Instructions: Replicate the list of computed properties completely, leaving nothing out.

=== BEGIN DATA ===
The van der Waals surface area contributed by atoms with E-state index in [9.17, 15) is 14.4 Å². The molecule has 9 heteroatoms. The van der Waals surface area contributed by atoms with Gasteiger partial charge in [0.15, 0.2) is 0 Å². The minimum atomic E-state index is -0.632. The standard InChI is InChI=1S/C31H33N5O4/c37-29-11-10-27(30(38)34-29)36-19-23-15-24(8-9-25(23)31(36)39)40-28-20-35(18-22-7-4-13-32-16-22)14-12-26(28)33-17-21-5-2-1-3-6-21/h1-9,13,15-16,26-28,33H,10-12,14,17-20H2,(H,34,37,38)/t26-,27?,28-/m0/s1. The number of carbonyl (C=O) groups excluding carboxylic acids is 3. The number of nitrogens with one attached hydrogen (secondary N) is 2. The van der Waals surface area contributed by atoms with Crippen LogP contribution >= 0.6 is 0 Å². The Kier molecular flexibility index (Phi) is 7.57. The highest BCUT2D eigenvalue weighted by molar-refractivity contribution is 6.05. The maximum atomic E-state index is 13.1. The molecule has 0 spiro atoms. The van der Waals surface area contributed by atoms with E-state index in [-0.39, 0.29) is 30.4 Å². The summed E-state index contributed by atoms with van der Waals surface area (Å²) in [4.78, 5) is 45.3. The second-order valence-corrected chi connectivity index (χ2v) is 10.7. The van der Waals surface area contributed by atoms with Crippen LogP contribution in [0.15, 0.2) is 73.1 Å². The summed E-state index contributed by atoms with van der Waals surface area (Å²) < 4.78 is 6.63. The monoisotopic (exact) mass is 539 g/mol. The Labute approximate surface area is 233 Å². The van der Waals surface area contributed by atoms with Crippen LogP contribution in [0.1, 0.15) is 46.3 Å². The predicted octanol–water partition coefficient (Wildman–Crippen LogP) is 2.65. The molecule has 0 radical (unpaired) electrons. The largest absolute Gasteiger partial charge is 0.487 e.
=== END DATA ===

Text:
The van der Waals surface area contributed by atoms with E-state index in [9.17, 15) is 14.4 Å². The molecule has 9 heteroatoms. The van der Waals surface area contributed by atoms with Gasteiger partial charge in [0.15, 0.2) is 0 Å². The minimum atomic E-state index is -0.632. The standard InChI is InChI=1S/C31H33N5O4/c37-29-11-10-27(30(38)34-29)36-19-23-15-24(8-9-25(23)31(36)39)40-28-20-35(18-22-7-4-13-32-16-22)14-12-26(28)33-17-21-5-2-1-3-6-21/h1-9,13,15-16,26-28,33H,10-12,14,17-20H2,(H,34,37,38)/t26-,27?,28-/m0/s1. The number of carbonyl (C=O) groups excluding carboxylic acids is 3. The number of nitrogens with one attached hydrogen (secondary N) is 2. The van der Waals surface area contributed by atoms with Crippen LogP contribution >= 0.6 is 0 Å². The Kier molecular flexibility index (Phi) is 7.57. The highest BCUT2D eigenvalue weighted by molar-refractivity contribution is 6.05. The maximum atomic E-state index is 13.1. The molecule has 0 spiro atoms. The van der Waals surface area contributed by atoms with E-state index in [-0.39, 0.29) is 30.4 Å². The summed E-state index contributed by atoms with van der Waals surface area (Å²) in [4.78, 5) is 45.3. The second-order valence-corrected chi connectivity index (χ2v) is 10.7. The van der Waals surface area contributed by atoms with Crippen LogP contribution in [0.15, 0.2) is 73.1 Å². The summed E-state index contributed by atoms with van der Waals surface area (Å²) < 4.78 is 6.63. The monoisotopic (exact) mass is 539 g/mol. The Labute approximate surface area is 233 Å². The van der Waals surface area contributed by atoms with Crippen LogP contribution in [0.1, 0.15) is 46.3 Å². The predicted octanol–water partition coefficient (Wildman–Crippen LogP) is 2.65. The molecule has 0 radical (unpaired) electrons. The largest absolute Gasteiger partial charge is 0.487 e.